Prospective association between e-cigarette use frequency patterns and cigarette smoking abstinence among adult cigarette smokers in the United States

Addiction. 2022 Dec;117(12):3129-3139. doi: 10.1111/add.16009. Epub 2022 Aug 12.

Abstract

Aims: To estimate the association of longitudinal patterns of e-cigarette use with cigarette smoking abstinence, after accounting for time-dependent confounding and selection bias.

Design: Secondary analysis of longitudinal national cohort data. Using marginal structural models and four waves of the population assessment of tobacco and health (wave 1, 2013-14; wave 2, 2014-15; wave 3, 2015-16; wave 4, 2016-18), we estimated the association of vaping frequency across waves 2 and 3 with 12-month sustained cigarette smoking abstinence at wave 4, adjusting for time-dependent confounders at waves 1 and 2 and selection bias due to drop-out with inverse probability of treatment and censoring weights.

Setting: United States.

Participants/cases: A total of 5699 adults (18+ years) who smoked cigarettes and did not vape at wave 1.

Measurements: The exposure was vaping frequency at waves 2 and 3 (non-use, non-daily use, daily use), representing nine possible combinations of vaping frequency across two waves. Non-use at both waves was the exposure reference group. The primary outcome was sustained 12-month cigarette smoking abstinence at wave 4.

Findings: Among 5699 adults who smoked cigarettes at wave 1, a total of 560 (9.8%) reported smoking abstinence at wave 4. Compared with nonuse at both waves, daily vaping at both waves [risk ratio (RR) = 3.82, 95% confidence interval (CI) = 2.59-5.64] and non-use at wave 2 followed by daily vaping at wave 3 (RR = 2.50, 95% CI = 1.66-3.77) were positively associated with smoking abstinence; non-daily vaping at both waves was inversely associated with smoking abstinence (RR = 0.28, 95% CI = 0.11-0.75). Results persisted after accounting for misclassification of e-cigarette use and cigarette smoking abstinence and after restricting to participants with plans to quit smoking.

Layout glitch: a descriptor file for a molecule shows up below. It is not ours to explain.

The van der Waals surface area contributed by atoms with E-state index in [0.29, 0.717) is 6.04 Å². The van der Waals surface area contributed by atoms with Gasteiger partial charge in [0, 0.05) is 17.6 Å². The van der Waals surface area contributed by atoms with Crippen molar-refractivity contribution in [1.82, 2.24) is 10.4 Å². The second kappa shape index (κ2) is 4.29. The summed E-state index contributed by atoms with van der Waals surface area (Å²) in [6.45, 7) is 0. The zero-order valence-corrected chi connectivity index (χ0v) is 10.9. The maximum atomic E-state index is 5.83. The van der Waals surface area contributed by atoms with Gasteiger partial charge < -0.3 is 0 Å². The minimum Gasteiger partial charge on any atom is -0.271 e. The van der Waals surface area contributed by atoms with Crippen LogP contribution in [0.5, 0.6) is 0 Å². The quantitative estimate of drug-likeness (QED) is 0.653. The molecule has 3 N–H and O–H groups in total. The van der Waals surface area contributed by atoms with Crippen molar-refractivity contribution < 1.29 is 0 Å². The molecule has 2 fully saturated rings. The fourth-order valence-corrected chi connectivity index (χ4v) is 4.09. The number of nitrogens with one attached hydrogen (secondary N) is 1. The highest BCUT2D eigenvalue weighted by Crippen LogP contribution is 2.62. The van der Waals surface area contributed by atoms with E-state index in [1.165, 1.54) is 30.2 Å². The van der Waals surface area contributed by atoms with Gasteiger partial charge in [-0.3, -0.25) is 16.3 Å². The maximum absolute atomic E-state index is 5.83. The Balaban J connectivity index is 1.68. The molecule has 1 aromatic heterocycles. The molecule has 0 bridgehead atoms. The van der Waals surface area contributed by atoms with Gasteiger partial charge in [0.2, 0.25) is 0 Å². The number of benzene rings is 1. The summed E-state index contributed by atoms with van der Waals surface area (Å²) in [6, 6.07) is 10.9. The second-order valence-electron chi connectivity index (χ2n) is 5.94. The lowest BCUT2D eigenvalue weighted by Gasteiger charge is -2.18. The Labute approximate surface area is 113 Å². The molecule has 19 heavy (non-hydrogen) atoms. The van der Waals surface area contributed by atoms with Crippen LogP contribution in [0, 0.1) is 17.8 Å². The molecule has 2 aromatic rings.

Conclusions: In a US cohort of adult smokers, longitudinal patterns of vaping frequency appear to predict smoking abstinence, even after accounting for several sources of systematic error. Consistent daily vaping is associated with increased chances of cigarette smoking abstinence, while consistent non-daily vaping is associated with decreased chances of smoking abstinence.

Keywords: Confounding; e-cigarettes; marginal structural models; misclassification; selection bias; smoking cessation; vaping.

Publication types

  • Research Support, N.I.H., Extramural

MeSH terms

  • Adult
  • Cigarette Smoking* / epidemiology
  • Electronic Nicotine Delivery Systems*
  • Humans
  • Nicotiana
  • Smokers
  • Smoking Cessation* / methods
  • Tobacco Products*
  • United States
  • Vaping* / epidemiology